Now that we’ve established the ground rules for just war, we can turn to this specific situation with Islamic State, or ISIS. ISIS is a group of Sunni Muslims whose goal is to forcibly create an Islamic Caliphate across the globe in which everyone believes the same puritanical version of Islam.
The means by which they are choosing to attain this goal is terrorism. It is terrorism in its truest form in that they have created a climate of fear, by directing violent actions at the most vulnerable people (women, children, and prisoners of war) in order to get attention and to destroy their enemies’ will to fight. All those who disagree with them are given the choice of conversion, being taxed and humiliated as “dhimmi” (protected slaves), or death by beheading, crucifixion, or execution. They have violently targeted Shiites, Christians, moderate Sunnis, and other religious and cultural minorities – men, women, and children.
Initially supported by the Sunni Arab states and Al Qaeda, they have become independent – both financially (from looting banks) and doctrinally (even Al Qaeda disapproves of their tactics). They have taken over oil fields, major cities, and a swathe of land larger than some countries. ISIS has nearly captured Kurdistan and is at the gates of Baghdad. The Iraqi army we spent years and millions of dollars training was merely a speed bump for them. They intend to march on Kuwait next. If nothing is done, this cancer will clearly continue grow.
Now for the test: A “legitimate defense by military force” requires:
1) That the damage inflicted by the aggressor be “lasting, grave, and certain.”
-Islamic State has forced millions to flee, killed thousands, and kidnapped and enslaved hundreds. Check.
2) That all other means of putting an end to the conflict have been “impractical or ineffective.”
-While there has been no public announcement of negotiations for peace, there were the fruitless peace talks in Syria last year and it is possible that behind the scenes attempts have been made. Moreover, given ISIS modus operandi and their goals, we can also reasonably put them in the “impractical” category. Check.
3) There must be serious prospects of success.
– With a serious effort put in, the U.S. Military could certainly stop them. A handful of F/A-18’s have slowed them down considerably. Check.
4) The use of force must not be graver than the evil eliminated.
-A U.S. military intervention would not aim at conquest of the land or coercion of its people, and methods used would seek to avoid at all costs innocent deaths and fair treatment of prisoners of war. People would be taken care of, allowed to return to their homes, and lives rebuilt. Check.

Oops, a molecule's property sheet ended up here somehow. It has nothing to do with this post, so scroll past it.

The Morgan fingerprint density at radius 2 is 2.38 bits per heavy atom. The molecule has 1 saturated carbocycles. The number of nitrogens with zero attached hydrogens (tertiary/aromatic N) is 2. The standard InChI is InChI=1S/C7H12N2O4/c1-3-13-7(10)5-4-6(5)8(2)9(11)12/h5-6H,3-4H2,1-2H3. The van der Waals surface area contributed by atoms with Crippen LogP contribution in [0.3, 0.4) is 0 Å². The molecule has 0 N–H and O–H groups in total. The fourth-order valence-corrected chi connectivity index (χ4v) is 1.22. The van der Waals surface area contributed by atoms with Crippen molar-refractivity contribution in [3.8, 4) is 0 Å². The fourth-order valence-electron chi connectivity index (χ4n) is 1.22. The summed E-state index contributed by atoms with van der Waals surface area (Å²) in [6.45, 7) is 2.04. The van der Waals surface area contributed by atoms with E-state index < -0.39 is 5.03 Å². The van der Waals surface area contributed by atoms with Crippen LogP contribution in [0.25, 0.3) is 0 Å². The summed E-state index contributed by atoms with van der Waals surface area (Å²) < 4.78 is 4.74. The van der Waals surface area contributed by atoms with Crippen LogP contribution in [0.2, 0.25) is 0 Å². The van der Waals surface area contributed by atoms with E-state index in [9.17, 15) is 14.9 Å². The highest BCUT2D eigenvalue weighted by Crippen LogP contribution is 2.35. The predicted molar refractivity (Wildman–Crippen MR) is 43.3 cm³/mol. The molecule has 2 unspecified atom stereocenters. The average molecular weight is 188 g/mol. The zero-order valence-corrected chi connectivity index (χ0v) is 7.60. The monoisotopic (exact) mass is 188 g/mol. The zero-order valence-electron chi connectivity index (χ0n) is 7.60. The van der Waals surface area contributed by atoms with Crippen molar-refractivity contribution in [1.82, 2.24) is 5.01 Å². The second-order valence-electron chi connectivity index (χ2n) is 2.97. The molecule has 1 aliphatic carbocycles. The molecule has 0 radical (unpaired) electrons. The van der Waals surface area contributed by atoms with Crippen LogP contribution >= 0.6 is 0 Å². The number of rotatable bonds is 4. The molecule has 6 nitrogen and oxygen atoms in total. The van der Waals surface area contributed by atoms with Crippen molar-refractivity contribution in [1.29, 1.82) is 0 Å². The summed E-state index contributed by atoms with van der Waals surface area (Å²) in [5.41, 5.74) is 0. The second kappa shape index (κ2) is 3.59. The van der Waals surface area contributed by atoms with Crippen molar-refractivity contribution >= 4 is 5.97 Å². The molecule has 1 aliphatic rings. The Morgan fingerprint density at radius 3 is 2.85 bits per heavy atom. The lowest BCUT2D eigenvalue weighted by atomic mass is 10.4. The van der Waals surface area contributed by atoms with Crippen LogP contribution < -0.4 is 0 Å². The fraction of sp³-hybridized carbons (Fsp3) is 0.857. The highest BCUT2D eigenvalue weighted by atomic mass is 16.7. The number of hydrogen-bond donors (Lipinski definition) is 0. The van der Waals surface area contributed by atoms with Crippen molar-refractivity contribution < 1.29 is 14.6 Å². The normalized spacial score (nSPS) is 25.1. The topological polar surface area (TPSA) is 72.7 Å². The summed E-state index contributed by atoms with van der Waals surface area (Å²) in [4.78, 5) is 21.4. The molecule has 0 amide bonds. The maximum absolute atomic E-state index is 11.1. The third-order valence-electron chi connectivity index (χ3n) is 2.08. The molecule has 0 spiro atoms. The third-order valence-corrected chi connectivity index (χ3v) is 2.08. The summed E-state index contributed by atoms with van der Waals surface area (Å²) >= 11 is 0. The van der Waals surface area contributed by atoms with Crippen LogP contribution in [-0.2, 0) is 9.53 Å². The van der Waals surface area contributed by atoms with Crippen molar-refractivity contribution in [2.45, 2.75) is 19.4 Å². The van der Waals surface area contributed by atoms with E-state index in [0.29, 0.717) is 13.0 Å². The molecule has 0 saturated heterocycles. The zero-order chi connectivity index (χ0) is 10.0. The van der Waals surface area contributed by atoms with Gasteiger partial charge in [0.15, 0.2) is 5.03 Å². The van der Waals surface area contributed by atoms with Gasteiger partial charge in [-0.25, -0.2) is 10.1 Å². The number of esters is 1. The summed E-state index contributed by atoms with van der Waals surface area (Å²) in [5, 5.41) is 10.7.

In conclusion, U.S. military intervention to stop ISIS is indeed a case for Just War. I would go so far to say as not only is it an option for us to do it, given our unique capabilities, the U.S. is obligated to do it. Chapter Five of Part II of Gaudium Et Spes states:
In our generation when men continue to be afflicted by acute hardships and anxieties arising from the ravages of war or the threat of it, the whole human family faces an hour of supreme crisis in its advance toward maturity. Moving gradually together and everywhere more conscious already of its unity, this family cannot accomplish its task of constructing for all men everywhere a world more genuinely human unless each person devotes himself to the cause of peace with renewed vigor.
As “Children of God” we are obligated to aid our brothers and sisters in securing peace if we are in a position to do so. In remarks made last week, Pope Francis praised the American efforts to help the innocent: “I thank those who, with courage, are bringing succour to these brothers and sisters, and I am confident that an effective political solution on both the international and the local levels may be found to stop these crimes and re-establish [the rule of] law.”
One of the reasons why I joined the US Navy and train hard every day is to help the defenseless and the innocent in the most effective manner possible. I know that my brothers flying off the USS H. W. Bush feel the same.
So, to take a line, Mr. President – “Put me in, coach” – you can sleep easy knowing that the decision is both moral, and that we will take care of the job.
The opinions expressed by the DPS blog authors and those providing comments are theirs alone; they are not necessarily the expressions or beliefs of either the Dead Philosophers Society or Holy Apostles College & Seminary.